It's a common scene at Jonathan's Fish and Chips on Willow Road just west of U.S. 101 in Menlo Park, next to the Mi Rancho Supermarket. People in various styles of attire, from business suits to custodial uniforms, queued up before noon in the 14-year-old family-owned eatery.
Relatives of all stripes have worked at Jonathan's from time to time, but it is Phyllis Cooksey who oversees the business. The day we met, the bill of her well-worn beige baseball cap almost eclipsed her warm brown eyes. She had a quick, friendly smile and greeted customers old and new as if she had known them for years.
Cooksey was reared in Louisiana Cajun country. Her late mother, whom she affectionately refers to as Miss Leanna, was a Creole baker and cook extraordinaire. She and her four sisters taught Phyllis how to cook.
Traditional Creole cuisine is a style of cooking that applies European technique to local ingredients. Creole food is more refined and subtler than Cajun food, which is rustic and spicier.
"Cajun" refers to the Louisiana descendants of French colonists in Arcadia, eastern Canada, who were exiled by the British in the 18th century. Louisiana Creole is a convergence of native, European, West Indies and African cultures. While the flourishing societies have intermingled their antecedents differ.
"I was the youngest of five and had a marvelous childhood growing up in Lake Charles. I even played in the school band and loved it," Cooksey said. Her parents, both dry cleaners, moved the family to the Palo Alto area in 1967.
No stranger to hard work, Cooksey labored in construction, primarily concrete sawing, and worked for OSHA for 20 years. She helped build many of the BART stations, including the newest in Millbrae.
She married the Rev. Johnny Ray Cooksey, a stone mason for 45 years and "a man that can fix anything and still speak to the Lord," she exclaimed. Ordained 34 years, he is pastor of True Light Missionary Baptist Church in East Palo Alto.
The Rev. Cooksey, the youngest of 16 siblings, started cooking when he was 14. Also a native of Louisiana, he made his way to the Bay Area in the early 1960s. Phyllis and her husband met here. Physically, the Rev. Cooksey is reminiscent of the late Ibrahim Ferrer of Buena Vista Social Club fame, dapper, graceful and self-assured.
In 1994, when the previous three-seat fish and chips outlet was for sale, "I jumped on it," Phyllis Cooksey recalled. The name was changed to Jonathan's in honor of her son. In 2003, when the proprietor of the beauty salon next door retired, she expanded the restaurant. It now seats 25. "God favored us," she intoned.
Jonathan's started with a dozen choices but now boasts a menu of about 50 items and combinations. The newest additions are fried turkey wings, Philly cheese steak and deep-fried corn on the cob. There are fish tacos and fried chicken, turkey burgers and popcorn shrimp, hamburgers and oyster burgers.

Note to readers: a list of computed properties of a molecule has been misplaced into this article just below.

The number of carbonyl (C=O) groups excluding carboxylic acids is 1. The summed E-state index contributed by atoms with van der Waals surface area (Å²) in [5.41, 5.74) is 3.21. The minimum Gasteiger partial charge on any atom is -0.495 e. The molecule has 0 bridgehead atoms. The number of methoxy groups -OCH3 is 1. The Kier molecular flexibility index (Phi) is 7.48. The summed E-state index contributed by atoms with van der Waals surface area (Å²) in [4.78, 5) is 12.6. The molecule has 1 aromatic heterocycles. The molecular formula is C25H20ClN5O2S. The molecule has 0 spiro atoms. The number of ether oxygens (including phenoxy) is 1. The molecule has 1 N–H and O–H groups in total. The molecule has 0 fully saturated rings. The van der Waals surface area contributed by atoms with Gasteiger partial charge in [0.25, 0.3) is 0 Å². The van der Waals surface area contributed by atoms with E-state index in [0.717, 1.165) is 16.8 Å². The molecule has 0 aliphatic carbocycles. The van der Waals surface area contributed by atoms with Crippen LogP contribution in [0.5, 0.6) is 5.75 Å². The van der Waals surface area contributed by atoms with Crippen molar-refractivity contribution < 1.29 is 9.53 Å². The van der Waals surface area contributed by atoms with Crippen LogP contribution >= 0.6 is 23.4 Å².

The mainstay, though, are the fish and chips. Catfish, red snapper, sole, whiting and buffalo (a delicately flavored freshwater fish), gulf prawns and calamari are available with most of the seafood coming directly from Louisiana.
In general, styles of fish and chips vary. Most area restaurants offer English-style fish with cod, haddock, pollock and whiting — any firm white fish that does not fall apart while deep-frying. English-style is battered, in white flour, with wide-ranging additives such as beer, spices, bread crumbs, eggs, oils, baking powder, cornstarch and seasonings.
Southern-style fish, as seen at Jonathan's, uses contrasting fish varieties, dredging them in cornmeal before deep-frying. The result is a different product. Southern-style is lighter with more discernible fish flavors. The cornmeal does not absorb as much oil as the battered versions, either, and is thinly crusted.
At Jonathan's, catfish, snapper, prawns and hush puppies are the most popular dishes. Everything, from the cornbread and tartar sauce to peach cobbler and lemon cake, is house-made.
It's not fast food but it's quick enough: five minutes or less for most individual orders. While comfortable, the dining area is smallish and designed for eat-and-go, not loitering. Utensils are paper and plastic. No alcohol, but many fountain and bottled beverages are available.
Fish and chips can be ordered with two, three or four pieces of fish. Catfish, red snapper, sole, whiting and buffalo are variously priced from $5.40 for a small buffalo order to $9.10 for a large catfish order.
Cooksey says she tries to keep prices consistent, but said, "We were hurt by Hurricane Katrina."
She added: "After the hurricane, prices went crazy. We couldn't get a lot of our fish because the fishing fleet was wrecked, and when we could get supplied, deliveries had heavy surcharges. Things are finally settling down. By the grace of God, we're still here."
The menu also includes combos galore and side dishes of red beans and jambalaya, cornbread and hush puppies, crab and shrimp sandwiches, crawfish and fried okra — much of the heart and soul of Louisiana cuisine.
Despite the somewhat difficult location (near a busy freeway entrance, with limited parking), the restaurant thrives because the Cookseys are proud of what they serve, are diligent about keeping prices affordable and, most importantly, they consider customers family.
Jonathan's Fish & Chips
840 Willow Road, Menlo Park
Mon.-Thurs. 11 a.m.-9 p.m.; Fri. 11 a.m.-10 p.m.; Sat. 11 a.m.-9 p.m.
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